Timothy Barker, a Canadian man who was wrongfully accused of orchestrating a complex e-commerce scam, is fighting to clear his name after a case of triangulation fraud. Barker, 56, had been the Band Manager at Duncan’s First Nation in northwestern Alberta, and was in charge of the delivery of all Band programs including community health services, education, housing, social assistance, and administration.
Barker spoke with KrebsOnSecurity, recounting that he was buy items for the community using his own payment card when he was falsely accused of hacking the account of an Ontario woman. This led to a call from an investigator with the Royal Canadian Mounted Police (RCMP), and eventually to Barker’s arrest on charges of theft.
Before his arrest, Barker said his home received a package from Walmart and not Amazon, along with suspicious phone calls from the investigator who showed up at his home before he could speak to a lawyer. Following his arrest, Barker said he was fired from his job and is now in a position where potential employers discover his criminal arrest record and refuse to hire him, even though it is not a record of conviction.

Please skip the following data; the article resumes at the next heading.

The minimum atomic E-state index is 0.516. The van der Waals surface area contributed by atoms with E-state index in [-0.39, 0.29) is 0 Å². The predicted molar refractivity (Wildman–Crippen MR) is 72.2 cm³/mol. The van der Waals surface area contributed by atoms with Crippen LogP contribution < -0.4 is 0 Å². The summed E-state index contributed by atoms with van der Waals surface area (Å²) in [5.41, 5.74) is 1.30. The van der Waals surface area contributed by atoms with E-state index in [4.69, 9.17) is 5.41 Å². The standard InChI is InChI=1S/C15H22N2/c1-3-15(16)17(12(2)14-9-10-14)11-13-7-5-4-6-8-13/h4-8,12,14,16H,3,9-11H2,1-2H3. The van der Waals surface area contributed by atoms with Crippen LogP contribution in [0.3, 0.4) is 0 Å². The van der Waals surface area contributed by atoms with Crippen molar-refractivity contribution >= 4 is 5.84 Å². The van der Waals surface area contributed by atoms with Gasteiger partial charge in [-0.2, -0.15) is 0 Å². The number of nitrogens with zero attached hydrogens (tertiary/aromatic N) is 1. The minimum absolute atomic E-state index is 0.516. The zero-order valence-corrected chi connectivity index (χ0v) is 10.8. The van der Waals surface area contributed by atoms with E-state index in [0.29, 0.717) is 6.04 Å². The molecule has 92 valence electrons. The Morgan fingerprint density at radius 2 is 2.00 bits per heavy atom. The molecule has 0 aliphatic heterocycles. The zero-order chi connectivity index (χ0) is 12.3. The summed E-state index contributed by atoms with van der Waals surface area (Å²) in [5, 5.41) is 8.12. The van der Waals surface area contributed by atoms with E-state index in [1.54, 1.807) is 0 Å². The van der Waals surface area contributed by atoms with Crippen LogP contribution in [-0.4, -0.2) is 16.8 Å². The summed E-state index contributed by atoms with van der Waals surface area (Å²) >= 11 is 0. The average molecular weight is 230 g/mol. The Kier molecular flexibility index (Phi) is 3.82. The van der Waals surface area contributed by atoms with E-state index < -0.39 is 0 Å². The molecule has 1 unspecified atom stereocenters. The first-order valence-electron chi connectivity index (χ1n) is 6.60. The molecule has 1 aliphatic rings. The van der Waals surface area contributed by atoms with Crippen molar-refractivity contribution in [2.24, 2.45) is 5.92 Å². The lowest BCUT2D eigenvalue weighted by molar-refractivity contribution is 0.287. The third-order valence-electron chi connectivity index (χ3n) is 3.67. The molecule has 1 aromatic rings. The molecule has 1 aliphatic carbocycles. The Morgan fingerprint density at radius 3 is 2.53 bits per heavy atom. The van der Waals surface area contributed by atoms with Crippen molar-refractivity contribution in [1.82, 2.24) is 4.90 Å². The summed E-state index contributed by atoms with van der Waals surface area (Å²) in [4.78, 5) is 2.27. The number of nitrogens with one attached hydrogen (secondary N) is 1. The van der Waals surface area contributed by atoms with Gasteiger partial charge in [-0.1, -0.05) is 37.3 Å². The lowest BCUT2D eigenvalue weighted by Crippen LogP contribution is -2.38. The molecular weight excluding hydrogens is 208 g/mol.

Contacted by KrebsOnSecurity, the woman whose account was hacked and used for fraudulent purchases expressed doubt that Barker’s case involved triangulation fraud. However, Barker shared all the documentation he gave to the RCMP, including Amazon screenshots showing that the items purchased were from a Turkish-based seller named “Adavio.” The account owner, a computer engineering student based in Turkey, did not respond to requests for comment.
Amazon itself conducted an investigation and confirmed that Barker never filed a complaint about Adavio or the transaction in question before, and that the seller had a favorable feedback rating. Barker stated that last year when he tried to file a complaint with Amazon, he was no longer able to find the Adavio account on the website and the site didn’t have an appropriate category for the complaint he wanted to make.
Barker firmly believes that he and the Ontario woman are both victims of triangulation fraud, and is determined to clear his name and restore his employment prospects which have been marred by the allegations brought against him. One of the reasons he is trying to clear his name is so that he can secure new employment in the future.